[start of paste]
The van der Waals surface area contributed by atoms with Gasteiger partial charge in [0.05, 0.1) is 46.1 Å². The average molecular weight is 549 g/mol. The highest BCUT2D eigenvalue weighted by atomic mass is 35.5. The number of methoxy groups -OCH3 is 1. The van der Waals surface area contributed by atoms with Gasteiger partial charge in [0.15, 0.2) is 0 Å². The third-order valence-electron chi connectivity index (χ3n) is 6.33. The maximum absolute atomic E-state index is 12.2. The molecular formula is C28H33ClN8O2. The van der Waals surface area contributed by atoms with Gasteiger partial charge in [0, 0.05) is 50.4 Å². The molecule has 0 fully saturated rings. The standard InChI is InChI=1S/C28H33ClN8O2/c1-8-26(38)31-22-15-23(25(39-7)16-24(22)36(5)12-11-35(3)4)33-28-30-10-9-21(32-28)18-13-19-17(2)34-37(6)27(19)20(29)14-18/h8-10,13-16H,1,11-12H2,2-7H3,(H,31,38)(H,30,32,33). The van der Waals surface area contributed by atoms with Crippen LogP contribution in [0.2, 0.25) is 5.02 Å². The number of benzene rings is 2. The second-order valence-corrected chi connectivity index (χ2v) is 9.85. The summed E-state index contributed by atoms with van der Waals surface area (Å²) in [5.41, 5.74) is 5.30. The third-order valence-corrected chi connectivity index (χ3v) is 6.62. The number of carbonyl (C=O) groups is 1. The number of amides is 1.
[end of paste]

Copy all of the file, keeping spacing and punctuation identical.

The van der Waals surface area contributed by atoms with Gasteiger partial charge in [0.05, 0.1) is 46.1 Å². The average molecular weight is 549 g/mol. The highest BCUT2D eigenvalue weighted by atomic mass is 35.5. The number of methoxy groups -OCH3 is 1. The van der Waals surface area contributed by atoms with Gasteiger partial charge in [0.15, 0.2) is 0 Å². The third-order valence-electron chi connectivity index (χ3n) is 6.33. The maximum absolute atomic E-state index is 12.2. The molecular formula is C28H33ClN8O2. The van der Waals surface area contributed by atoms with Gasteiger partial charge in [0, 0.05) is 50.4 Å². The molecule has 0 fully saturated rings. The standard InChI is InChI=1S/C28H33ClN8O2/c1-8-26(38)31-22-15-23(25(39-7)16-24(22)36(5)12-11-35(3)4)33-28-30-10-9-21(32-28)18-13-19-17(2)34-37(6)27(19)20(29)14-18/h8-10,13-16H,1,11-12H2,2-7H3,(H,31,38)(H,30,32,33). The van der Waals surface area contributed by atoms with Crippen LogP contribution in [0.2, 0.25) is 5.02 Å². The number of benzene rings is 2. The second-order valence-corrected chi connectivity index (χ2v) is 9.85. The summed E-state index contributed by atoms with van der Waals surface area (Å²) in [5.41, 5.74) is 5.30. The third-order valence-corrected chi connectivity index (χ3v) is 6.62. The number of carbonyl (C=O) groups is 1. The number of amides is 1.